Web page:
Climate activist Eric Serge Herbert has been sentenced to 12 months in jail after stopping a coal train for five hours by climbing on top of it at the world’s biggest coal port in Newcastle.
The 22-year-old will be jailed for at least six months after being sentenced in Newcastle local court on Monday.
He had been charged with hindering the working of mining equipment and assisting in obstruction of rail locomotive or rolling stock.
Standing on top of the coal train, Mr Herbert said in an earlier Facebook livestream: “We’re taking our future back.”
“When the government decides it’s going to destroy its people, the people will rise up.”
The first week of protests earlier this month, led by the Blockade Australia group, saw activists blocking railway tracks near the Port of Newcastle. The following week, they entered the port and stopped machinery from operating.
Blockade Australia said they learned about the sentencing last night.
“We are really, really concerned about this. He's the first climate activist [in our movement] that's been jailed for that length of time,” Zianna Fuad, an activist from Blockade Australia, told SBS News.
“I would see him as one of the first political prisoners that we've had in Australia on activism … which is really alarming.”
Ms Fuad decried the police response to the protests, with police setting up Strike Force Tuohy to target anti-coal protesters and threatening them with potential jail sentences up to 25 years.
She said protesters had blocked coal operations for a total of 65 hours and that 28 activists had been arrested in the course of the protests.
“We're not going to kind of cave into fear tactics,” she said.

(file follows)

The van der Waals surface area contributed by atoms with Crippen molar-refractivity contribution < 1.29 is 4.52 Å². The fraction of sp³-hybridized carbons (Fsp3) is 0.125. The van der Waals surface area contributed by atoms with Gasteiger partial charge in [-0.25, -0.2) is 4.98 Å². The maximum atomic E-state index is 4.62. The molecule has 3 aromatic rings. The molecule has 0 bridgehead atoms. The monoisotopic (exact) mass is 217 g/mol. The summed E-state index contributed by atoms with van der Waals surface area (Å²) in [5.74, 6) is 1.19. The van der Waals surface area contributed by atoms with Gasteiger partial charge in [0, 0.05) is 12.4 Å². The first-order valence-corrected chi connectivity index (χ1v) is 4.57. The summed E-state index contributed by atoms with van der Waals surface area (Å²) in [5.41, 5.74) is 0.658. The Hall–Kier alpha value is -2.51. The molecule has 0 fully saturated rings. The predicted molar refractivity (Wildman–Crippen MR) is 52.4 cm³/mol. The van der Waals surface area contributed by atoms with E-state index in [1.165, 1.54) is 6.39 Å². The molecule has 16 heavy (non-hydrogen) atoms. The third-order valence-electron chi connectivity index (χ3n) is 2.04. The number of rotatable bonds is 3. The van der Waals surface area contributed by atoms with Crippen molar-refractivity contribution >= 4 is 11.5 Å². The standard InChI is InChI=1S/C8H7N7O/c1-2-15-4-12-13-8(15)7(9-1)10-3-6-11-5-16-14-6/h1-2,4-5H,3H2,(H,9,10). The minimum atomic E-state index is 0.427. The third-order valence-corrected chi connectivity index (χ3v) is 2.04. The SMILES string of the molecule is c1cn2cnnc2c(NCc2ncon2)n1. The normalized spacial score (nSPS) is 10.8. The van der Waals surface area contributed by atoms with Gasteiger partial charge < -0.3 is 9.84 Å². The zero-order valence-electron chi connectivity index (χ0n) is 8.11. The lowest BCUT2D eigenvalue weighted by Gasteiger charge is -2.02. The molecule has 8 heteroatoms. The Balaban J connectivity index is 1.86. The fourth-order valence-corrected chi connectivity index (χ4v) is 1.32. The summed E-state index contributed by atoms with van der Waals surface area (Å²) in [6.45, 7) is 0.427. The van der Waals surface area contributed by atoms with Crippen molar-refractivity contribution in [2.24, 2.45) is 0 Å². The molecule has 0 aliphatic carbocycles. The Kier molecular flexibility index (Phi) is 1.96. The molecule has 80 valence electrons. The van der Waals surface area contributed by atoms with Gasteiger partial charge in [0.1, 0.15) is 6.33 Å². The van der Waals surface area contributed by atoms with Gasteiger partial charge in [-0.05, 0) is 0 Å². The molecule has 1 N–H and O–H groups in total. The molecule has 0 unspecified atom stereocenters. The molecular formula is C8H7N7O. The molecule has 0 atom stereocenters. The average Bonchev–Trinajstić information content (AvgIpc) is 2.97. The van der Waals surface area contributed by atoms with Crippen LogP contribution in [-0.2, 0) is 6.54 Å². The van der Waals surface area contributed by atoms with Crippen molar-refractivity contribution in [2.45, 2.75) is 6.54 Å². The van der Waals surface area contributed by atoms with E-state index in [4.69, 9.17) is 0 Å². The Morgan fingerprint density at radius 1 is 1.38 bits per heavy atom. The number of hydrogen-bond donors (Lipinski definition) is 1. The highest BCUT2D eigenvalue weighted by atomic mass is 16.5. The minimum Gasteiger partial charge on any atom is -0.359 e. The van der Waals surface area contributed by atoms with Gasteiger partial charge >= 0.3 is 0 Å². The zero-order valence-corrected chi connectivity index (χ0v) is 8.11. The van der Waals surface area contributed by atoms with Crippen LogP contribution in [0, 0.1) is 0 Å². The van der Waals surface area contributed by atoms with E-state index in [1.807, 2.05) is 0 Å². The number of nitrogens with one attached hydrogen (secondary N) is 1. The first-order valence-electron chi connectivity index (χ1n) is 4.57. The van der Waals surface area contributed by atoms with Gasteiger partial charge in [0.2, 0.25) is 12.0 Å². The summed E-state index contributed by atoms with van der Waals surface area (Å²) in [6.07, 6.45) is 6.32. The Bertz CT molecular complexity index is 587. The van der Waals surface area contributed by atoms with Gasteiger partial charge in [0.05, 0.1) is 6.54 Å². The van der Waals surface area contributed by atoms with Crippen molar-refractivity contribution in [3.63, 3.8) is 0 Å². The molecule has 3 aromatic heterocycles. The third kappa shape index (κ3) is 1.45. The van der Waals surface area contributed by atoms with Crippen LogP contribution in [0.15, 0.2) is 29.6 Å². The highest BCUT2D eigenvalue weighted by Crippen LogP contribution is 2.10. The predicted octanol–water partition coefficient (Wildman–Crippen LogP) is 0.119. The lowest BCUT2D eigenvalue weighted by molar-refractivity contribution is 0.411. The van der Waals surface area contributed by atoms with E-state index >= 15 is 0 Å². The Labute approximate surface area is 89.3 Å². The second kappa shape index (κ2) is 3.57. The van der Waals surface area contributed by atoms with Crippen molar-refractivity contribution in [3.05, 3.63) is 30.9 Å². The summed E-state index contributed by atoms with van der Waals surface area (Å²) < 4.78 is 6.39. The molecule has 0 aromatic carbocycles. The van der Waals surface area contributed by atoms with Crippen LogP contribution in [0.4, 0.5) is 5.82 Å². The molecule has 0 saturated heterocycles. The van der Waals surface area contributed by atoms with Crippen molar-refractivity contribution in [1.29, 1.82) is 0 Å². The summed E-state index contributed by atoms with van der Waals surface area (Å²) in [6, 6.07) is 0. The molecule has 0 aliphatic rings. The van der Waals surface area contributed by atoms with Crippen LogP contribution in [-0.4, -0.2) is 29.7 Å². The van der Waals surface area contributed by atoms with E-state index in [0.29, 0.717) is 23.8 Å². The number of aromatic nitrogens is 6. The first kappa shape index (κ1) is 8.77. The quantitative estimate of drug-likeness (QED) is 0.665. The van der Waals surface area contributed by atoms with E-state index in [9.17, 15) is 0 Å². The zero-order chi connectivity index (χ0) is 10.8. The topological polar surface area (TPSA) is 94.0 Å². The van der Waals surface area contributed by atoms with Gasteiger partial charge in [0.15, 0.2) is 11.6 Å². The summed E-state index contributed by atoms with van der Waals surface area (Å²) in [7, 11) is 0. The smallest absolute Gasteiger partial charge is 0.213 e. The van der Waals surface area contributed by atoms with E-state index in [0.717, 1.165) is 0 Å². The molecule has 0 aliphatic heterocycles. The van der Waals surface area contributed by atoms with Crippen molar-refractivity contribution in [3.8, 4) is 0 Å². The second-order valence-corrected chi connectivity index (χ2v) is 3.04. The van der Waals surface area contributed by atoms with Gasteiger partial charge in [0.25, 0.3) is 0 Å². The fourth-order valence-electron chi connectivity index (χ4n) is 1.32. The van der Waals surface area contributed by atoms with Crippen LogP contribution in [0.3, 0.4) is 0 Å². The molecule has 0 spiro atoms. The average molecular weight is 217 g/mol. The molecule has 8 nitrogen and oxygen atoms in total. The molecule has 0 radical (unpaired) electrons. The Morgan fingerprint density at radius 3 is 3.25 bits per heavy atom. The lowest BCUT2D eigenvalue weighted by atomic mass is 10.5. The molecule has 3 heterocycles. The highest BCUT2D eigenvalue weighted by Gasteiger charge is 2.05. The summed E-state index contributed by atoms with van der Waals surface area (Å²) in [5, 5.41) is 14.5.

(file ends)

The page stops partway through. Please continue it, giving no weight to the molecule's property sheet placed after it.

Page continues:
“We're used to state repression as activists. We know that our actions are safe ... and that they're trying to discourage us from further action.”
NSW Police say they have arrested 31 people - 14 men and 17 women - who are all members of the same group.
They said protesters could face charges that carry a maximum penalty of 25 years in prison under Section 211 of the Crimes Act 1900, in addition to various trespass and rail disruption offences.
"Police formed Strike Force Tuohy as part of proactive operations to actively prevent and disrupt illegal protests in the Hunter/Newcastle region, which are putting public safety at risk," they said in a statement to SBS News.
"Officers from Strike Force Tuohy, with the assistance of Police Rescue, Traffic and Highway Patrol Command, Public Order and Riot Squad, PolAir and intelligence resources, stand ready to target anyone engaging in this dangerous and criminal behaviour, and will not hesitate to take the appropriate action."
Many of the protesters in Newcastle are young and "frustrated" with a lack of climate action by the governmnent. Source: Twitter/Blockade Australia
Commissioner Mick Fuller said last week that the protesters “are coming from other states and territories with particular expertise and they’re locking themselves onto these locomotives and tracks”.
“If you think about the danger that some of these passenger trains on those lines travelling at 160km/h … you could see hundreds of people die,” he said.
Police Minister David Elliott also hit back at the protesters last week. He said the government “will not tolerate protesters undermining commuter activities and causing significant damage to these local industries which employ people from across the region”.
But Ms Fuad said protesters were taking direct action as they felt unheard. She said many of the protesters were young Australians who felt frustrated by the government’s lack of climate action.
“As young people, we are really aware that we don't have much of a future if we continue on this trajectory. And we're really frustrated with the mechanisms that were given,” she said.
“We don't think voting is going to save the climate crisis. We don't believe that any party is going to be able to pull us out of this mess. We think that the community needs to rise up.
Ms Fuad said Australia was seen as "climate blockers" on the international stage and "fuelling the climate crisis".
SBS News contacted NSW Police for comment, who referred to previous statements they had made on the issue.